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93 Million Miles

Africa Hitech

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Album Review

Mark Pritchard (Global Communication, Harmonic 33) and Steve Smith (aka Steve Spacek, Blackpocket) first collaborated on a 12” for Sonar Kollektiv that, with its stutter-shuffle breakbeat and deep bass probes, fused broken beat and dubstep. After taking the name Africa Hitech and linking with Warp, their releases — the Blen 12” and the Hitecherous double pack — became trickier to pin down while making it known that the producers were also up on ragga, dancehall, grime, U.K garage, funky, and even Chicago juke. Unsurprisingly, Smith and Pritchard’s voracious listening habits foster a very physical dance music fusion, one that batters, smacks, and rattles with a significant amount of tension. Smith is known for his whispery vocals, but he taps into that only for “Spirit,” a track that’s little more than his ghostly voice and rolling hand percussion. While he is heard in different, misshapen forms on a couple other tracks, sampled voices are more prominent. A line from Ini Kamoze's “World a Reggae” is treated into an urgent, echoed declaration for one of the album’s several frantic bashers. On “Light the Way,” John Gilmore’s vocal from Sun Ra's “When There Is No Sun” is hypnotically layered over an emotive and ultimately uplifting production. For all its startling whip-crack percussion, zaps, and restless rhythms, the album’s most effective cut just might be “Our Luv,” a nine-minute piece of swishing electro that recalls Computer World-era Kraftwerk and Strafe’s “Set It Off,” with sweet nothings from the android Midnight Marauders tour guide, and a hail of Technicolor pellets.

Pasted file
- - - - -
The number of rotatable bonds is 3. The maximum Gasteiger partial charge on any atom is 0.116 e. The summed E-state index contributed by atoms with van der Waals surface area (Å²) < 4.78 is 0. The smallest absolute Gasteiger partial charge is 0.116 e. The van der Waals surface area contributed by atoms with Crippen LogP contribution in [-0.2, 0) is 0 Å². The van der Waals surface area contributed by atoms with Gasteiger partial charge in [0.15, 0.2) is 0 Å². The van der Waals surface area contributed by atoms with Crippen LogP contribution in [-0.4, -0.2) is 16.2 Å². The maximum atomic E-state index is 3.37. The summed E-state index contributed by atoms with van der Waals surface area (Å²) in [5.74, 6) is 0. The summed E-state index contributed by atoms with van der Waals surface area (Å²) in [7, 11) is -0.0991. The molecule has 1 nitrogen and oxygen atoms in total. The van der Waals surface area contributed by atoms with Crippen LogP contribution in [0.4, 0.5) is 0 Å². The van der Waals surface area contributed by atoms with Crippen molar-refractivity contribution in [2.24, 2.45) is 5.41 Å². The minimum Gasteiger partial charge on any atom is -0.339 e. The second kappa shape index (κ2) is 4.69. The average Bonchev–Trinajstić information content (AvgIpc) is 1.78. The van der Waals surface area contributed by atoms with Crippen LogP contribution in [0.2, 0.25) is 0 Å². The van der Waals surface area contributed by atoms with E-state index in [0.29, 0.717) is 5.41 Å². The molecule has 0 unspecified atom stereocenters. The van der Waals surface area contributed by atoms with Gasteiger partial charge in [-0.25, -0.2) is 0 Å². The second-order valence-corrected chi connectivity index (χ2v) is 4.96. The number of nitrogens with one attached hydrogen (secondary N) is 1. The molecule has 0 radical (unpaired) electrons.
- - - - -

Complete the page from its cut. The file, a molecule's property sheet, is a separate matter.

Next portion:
Biography

Formed: Australia

Genre: Electronic

Years Active: '10s

In 2007, during their stint as lecturers at the Red Bull Music Academy (a series of workshops offered by the soft drink company, coupling seminars on dance music with club events), Australia natives and music industry veterans Steve Spacek (Spacek, Black Pocket) and Mark Pritchard (Global Communication, Troubleman, Harmonic 33) teamed up to form a new ragga-influenced electronic project called Africa Hitech. Their debut EP, Hitecherous,...
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93 Million Miles, Africa Hitech
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